My financial adviser informs me that I must die when I am 87 because I will run out of money at that point. So, assuming she is right, at two books a month I will read only 520 books more in my lifetime. Do I want to waste one of those precious allotments on an award-winning book that I find neither enjoyable nor enlightening? I do not.

My own expected number of books-yet-to-be-read is higher than 520. But that doesn't make it any less stark, wherever it may fall. This is why I want to know if Critic X didn't think a book was the best of the year as reputed, and why I don't want critics to pull their punches. It doesn't mean I implicitly trust any one critic's judgment (well, maybe Wood's, tried and true), but, like Marjorie, I do want as much varied input as possible, and I want critics to write with readers, not authors, in mind. The 2003 Booker showed me that awards committees can be every bit as fallible as critics; I hasten to add that the converse is also true. All we can ask of each is frank and searching judgment, and to please keep in mind the (shudder) 520.
Like OGIC, my total is above 520 (assuming I'll live to 87, that's another 44 book reading years and at my usual rate of about 100 books/year, I'll get 4400 in). That's books, which doesn't include magazines and newspapers, which I also read in quantity.

Now, 4400 sounds impressive - and it probably would be if I could guarantee that each of those books would be "quality" books. But, as I've mentioned earlier, some books are just disappointing. I don't judge quality by pages, or by good reviews, nor do I restrict my reading to serious literature/non-fiction. Genre fiction (particularly a good mystery) is just fine with me. Earlier this year I was introduced to a good YA/fantasy writer by one of my students and now I'm eagerly collecting the author's works. To me, that's quality: a book or author that leaves you wanting more, that gives you "earworms".

Still, I'm left feeling that if I've only got another 4400 books to read, there should be some criteria that will allow me to avoid the disappointing ones and concentrate my efforts on the really good stuff. Unfortunately, even the best of critics/recommenders and I diverge on occasion (the Confederacy of Dunces incident still rankles!). I'm also left wondering what on Mt. Bookpile should be gifted (or regifted) without being read... and if there's a way to organize them in a "read this first" order.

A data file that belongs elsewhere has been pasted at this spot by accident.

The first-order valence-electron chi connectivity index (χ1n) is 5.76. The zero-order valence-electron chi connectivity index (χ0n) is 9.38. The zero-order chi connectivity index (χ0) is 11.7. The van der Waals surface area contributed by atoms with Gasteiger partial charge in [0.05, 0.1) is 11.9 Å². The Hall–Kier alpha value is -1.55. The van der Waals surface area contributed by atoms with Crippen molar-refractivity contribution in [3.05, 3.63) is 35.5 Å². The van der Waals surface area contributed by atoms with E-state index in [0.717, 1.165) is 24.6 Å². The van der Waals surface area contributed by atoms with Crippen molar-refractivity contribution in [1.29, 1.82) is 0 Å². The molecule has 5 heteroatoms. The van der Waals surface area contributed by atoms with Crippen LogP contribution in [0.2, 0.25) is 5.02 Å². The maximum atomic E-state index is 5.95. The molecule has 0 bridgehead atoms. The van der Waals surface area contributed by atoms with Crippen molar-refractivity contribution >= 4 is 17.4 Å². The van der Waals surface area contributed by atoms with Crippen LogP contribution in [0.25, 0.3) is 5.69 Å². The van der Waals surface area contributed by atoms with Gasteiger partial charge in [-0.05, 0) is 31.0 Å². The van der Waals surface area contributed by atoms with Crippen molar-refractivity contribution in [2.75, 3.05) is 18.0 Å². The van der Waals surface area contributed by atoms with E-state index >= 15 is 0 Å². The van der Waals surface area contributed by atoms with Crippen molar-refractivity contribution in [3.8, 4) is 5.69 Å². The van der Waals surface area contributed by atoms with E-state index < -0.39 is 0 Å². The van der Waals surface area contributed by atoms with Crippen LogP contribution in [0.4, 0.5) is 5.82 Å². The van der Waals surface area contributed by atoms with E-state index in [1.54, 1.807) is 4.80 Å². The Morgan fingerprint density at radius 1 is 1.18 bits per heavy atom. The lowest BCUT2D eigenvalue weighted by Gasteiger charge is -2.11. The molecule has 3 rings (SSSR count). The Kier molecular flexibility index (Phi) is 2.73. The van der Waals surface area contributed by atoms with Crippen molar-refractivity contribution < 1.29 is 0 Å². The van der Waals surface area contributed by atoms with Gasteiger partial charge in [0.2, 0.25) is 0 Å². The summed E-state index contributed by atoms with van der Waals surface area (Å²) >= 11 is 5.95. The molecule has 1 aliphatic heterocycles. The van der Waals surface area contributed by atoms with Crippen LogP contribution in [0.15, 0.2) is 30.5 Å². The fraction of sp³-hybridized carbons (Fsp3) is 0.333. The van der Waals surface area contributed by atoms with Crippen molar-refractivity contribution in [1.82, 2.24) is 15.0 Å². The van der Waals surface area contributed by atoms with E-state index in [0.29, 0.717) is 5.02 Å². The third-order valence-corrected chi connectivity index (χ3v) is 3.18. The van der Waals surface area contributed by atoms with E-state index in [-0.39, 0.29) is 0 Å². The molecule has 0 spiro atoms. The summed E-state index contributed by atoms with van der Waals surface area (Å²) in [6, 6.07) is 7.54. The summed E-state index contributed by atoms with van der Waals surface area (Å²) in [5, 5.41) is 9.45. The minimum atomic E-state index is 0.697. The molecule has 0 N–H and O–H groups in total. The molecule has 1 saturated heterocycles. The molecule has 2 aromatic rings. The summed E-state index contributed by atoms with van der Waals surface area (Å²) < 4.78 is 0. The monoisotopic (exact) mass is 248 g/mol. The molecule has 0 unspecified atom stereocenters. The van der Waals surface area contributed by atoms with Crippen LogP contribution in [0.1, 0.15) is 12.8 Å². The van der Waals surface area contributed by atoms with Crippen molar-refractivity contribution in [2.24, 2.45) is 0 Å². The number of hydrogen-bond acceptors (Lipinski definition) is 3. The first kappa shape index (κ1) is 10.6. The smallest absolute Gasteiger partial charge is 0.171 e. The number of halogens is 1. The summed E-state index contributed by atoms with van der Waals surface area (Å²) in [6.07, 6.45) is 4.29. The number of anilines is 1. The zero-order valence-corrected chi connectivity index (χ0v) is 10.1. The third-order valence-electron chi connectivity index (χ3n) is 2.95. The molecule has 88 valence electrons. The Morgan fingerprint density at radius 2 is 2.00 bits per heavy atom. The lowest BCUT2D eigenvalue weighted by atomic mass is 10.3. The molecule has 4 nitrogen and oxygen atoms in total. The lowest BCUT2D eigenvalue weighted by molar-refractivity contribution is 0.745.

If you have ideas or helpful hints, please pass them along. I'm all eyes.


Doing your civic duty

This article about how you can Stop the Parents Television Council before it gets beyond the TV caught my attention. I'm not big on censorship and while I have advised people not to read/watch certain things, that is based on my knowing them and not on some blanket assumption that if I find it offensive/bad everyone else will.

All it takes is sending an e-mail to Michael Powell. And telling everyone you know to do so, too. Let him know that there are a lot of responsible people out there and that 350 members of the PTC shouldn't be allowed to judge what's best for the rest of us.


I haven't forgotten you

Yes, I know blogging has been slow recently. This Friday I start my Winter Break and I'm trying to get through a long list of "things that MUST be done" before I take some much needed rest. So, during this lull, check out some of the sites mentioned under "Daily Reads" and "Friends and Fun". I enjoy them, so why shouldn't you?